Thank you for bringing this subject up Chris. I too have been thinking about this recently because one of my lot had her coat stripped back in August. Since then, it has failed to regrow and looked dull and lifeless. She was on a complete raw food diet. Long story short, about 6 weeks ago I put her back on the fish based dry diet that she had as a puppy (she had a beautiful coat then) and it is already showing a marked improvement. It is now growing, thickening up and has developed a shine that wasn't there before. I've concluded that it's a good thing to include fish (hence omega oils) in a dog's diet.
I'm a bit puzzled about supplementing with salmon oil or similar because a lot of the good quality foods already have added omega oils and you don't want to overdose if the dog's food doesn't have it in already.
According to this article
not all omega 3 is the same and the correct ratio 6 to 3 is important. Also, not all omega 3 is the same:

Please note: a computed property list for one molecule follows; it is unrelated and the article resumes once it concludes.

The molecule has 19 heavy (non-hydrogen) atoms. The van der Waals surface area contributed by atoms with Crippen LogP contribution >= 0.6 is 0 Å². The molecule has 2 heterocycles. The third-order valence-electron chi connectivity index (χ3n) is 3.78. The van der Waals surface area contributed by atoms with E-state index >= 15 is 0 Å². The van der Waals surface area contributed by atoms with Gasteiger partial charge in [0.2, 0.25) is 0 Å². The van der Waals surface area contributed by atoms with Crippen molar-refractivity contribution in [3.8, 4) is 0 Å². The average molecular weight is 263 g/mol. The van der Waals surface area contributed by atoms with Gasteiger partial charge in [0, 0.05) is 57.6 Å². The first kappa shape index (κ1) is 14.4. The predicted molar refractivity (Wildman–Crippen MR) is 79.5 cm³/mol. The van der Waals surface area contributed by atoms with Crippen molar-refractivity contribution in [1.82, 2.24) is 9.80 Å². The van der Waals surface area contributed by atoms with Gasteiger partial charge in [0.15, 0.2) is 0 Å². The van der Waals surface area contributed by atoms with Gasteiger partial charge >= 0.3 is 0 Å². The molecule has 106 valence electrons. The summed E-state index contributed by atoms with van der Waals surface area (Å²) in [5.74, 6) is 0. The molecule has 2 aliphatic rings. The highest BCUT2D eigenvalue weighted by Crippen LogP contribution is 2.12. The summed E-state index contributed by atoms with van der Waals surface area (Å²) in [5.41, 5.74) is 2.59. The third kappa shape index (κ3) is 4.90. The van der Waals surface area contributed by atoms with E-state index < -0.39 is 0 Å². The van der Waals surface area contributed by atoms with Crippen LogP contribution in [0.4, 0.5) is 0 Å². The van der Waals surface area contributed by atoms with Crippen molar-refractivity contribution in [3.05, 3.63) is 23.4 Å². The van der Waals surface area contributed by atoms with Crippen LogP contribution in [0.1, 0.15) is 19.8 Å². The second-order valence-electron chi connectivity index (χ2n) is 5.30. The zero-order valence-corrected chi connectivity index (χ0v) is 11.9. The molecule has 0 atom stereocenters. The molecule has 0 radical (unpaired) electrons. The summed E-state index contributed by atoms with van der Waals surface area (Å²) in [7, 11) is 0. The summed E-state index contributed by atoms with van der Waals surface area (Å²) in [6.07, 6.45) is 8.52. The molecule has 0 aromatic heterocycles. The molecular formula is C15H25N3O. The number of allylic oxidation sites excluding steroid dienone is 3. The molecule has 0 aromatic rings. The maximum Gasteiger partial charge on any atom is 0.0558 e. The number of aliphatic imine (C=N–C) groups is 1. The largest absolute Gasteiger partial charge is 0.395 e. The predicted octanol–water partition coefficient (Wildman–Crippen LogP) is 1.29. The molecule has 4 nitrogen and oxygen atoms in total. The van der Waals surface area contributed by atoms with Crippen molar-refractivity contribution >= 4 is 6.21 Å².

It is the DHA and EPA forms – found mainly from marine sources, which are beneficial. The ALA form of Omega 3 found in vegetable sources such as Flaxseed oil or Linseed oil must first be converted to EPA & DHA for it to benefit, and dogs lack the enzymes to do that efficiently.
As for ancestral dogs, I don't consider it because our domestic dogs have evolved and have much longer lifespans. I'm not sure we should use it as a yardstick for a dog's nutrition but I know lots of folk disagree. However, my breed, which originated in the Highlands of Scotland would indeed have been fed a crofter's diet of lots of fish, plus oatmeal, potatoes and vegetable/table scraps as available. Oddly enough, I've tried lots of products on my lot and found that a plain, fish diet works best for them.